Companies have typically used temperature loggers with wires from the device running into the concrete, since concrete gives off heat as it cures. But wired sensors can be too cumbersome for large projects, so in such scenarios, a concrete consultant often sets a conservative estimated curing timeline based on the material being used, as well as other conditions. This often means extra time is built into a project's timeline, in order to ensure that all concrete poured is fully cured before employees proceed to the next step.
Shimmick Construction Co. preferred not to use wired sensors or build in extra curing time for the construction of San Francisco's new TransBay Transit Center, so the company chose to deploy an RFID solution provided by Michigan technology company Wake, Inc. The system, installed when the TransBay Transit Center project launched approximately two years ago, consists of active ultrahigh-frequency (UHF) RFID tags with built-in sensors, as well as handheld readers and software to interpret the collected temperature data. The tags' sensor probes are embedded in each concrete slab and the data is read remotely, making the system more nimble than conventional data loggers.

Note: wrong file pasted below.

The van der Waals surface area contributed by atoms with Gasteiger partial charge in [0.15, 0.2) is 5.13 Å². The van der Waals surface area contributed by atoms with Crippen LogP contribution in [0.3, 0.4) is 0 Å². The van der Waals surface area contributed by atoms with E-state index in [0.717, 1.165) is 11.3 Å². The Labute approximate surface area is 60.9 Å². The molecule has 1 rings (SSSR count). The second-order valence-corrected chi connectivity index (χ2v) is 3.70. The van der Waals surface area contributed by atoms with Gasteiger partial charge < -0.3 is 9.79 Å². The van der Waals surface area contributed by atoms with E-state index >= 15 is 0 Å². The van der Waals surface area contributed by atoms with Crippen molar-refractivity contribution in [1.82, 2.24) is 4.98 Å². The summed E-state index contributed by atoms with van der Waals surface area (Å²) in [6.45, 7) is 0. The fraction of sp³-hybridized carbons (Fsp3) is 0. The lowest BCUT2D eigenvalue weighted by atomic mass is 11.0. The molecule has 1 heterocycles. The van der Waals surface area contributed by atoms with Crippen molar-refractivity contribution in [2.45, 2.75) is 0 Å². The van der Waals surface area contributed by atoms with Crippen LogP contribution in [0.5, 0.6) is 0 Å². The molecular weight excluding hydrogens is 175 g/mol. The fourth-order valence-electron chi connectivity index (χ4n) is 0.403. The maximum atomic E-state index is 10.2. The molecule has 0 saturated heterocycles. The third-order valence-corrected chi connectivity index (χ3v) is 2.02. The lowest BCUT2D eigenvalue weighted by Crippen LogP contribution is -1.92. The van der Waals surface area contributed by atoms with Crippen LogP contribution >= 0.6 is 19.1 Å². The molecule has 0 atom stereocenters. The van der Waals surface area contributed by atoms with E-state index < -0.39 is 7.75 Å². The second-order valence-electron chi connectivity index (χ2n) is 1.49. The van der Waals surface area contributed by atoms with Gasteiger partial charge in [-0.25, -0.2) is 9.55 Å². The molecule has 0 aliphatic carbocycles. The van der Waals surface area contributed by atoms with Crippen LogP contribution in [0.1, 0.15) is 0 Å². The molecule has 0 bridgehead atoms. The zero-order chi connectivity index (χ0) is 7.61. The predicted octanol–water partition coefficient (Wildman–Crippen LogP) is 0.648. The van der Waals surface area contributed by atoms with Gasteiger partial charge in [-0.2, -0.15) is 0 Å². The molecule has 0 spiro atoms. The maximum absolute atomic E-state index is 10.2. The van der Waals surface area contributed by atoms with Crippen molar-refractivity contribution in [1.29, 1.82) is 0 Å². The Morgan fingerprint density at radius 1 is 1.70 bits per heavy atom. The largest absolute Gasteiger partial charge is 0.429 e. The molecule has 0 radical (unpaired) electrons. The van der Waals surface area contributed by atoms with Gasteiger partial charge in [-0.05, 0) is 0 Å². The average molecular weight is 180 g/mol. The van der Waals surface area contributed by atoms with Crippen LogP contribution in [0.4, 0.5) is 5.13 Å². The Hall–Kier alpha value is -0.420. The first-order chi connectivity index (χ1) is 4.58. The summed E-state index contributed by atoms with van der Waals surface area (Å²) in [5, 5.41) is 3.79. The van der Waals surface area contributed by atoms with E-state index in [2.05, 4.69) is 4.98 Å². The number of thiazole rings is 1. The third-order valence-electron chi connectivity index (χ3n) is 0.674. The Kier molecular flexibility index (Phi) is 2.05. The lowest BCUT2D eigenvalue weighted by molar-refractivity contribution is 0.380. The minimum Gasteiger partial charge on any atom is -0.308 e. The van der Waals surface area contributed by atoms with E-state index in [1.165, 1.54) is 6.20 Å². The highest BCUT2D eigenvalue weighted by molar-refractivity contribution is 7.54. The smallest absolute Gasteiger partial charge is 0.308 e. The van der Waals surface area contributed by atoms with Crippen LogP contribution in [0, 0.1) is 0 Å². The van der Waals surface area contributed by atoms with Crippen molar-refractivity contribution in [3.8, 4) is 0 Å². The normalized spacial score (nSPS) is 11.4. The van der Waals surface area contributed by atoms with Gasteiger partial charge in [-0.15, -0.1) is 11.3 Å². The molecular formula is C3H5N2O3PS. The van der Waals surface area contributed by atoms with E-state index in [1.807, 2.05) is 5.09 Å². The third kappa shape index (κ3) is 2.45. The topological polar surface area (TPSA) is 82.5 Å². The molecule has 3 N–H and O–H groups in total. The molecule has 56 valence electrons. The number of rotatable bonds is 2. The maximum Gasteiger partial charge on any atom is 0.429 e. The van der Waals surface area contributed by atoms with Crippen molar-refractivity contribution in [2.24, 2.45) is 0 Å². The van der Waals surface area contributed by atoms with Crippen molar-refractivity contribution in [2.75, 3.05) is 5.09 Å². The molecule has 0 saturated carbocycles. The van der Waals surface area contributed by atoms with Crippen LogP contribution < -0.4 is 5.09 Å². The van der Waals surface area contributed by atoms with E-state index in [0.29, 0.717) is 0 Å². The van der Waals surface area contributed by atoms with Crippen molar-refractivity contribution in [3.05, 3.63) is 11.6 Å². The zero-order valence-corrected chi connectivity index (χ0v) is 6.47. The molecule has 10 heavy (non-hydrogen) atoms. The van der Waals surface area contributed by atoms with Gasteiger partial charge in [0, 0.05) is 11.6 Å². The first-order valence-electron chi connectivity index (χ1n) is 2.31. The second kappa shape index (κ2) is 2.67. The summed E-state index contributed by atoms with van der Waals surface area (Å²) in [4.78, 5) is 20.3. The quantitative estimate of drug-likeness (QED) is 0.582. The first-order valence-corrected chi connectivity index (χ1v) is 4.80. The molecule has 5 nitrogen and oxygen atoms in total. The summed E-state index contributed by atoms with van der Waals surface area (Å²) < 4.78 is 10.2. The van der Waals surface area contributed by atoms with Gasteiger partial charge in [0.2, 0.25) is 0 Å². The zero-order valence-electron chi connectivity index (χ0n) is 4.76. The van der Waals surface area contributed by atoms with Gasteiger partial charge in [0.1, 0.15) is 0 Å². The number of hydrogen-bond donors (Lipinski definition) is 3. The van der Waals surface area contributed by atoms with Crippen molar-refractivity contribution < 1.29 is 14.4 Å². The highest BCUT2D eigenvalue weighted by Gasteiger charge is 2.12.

Shimmick is laying 100,000 cubic yards of concrete to build a below-grade substructure for the new San Francisco transit facility. Next, the company intends to utilize the same Wake Inc. technology—the Wireless Concrete Maturity & Temperature Monitoring Solution, also known as HardTrack—during the building of concrete pilings for a bridge associated with that project.
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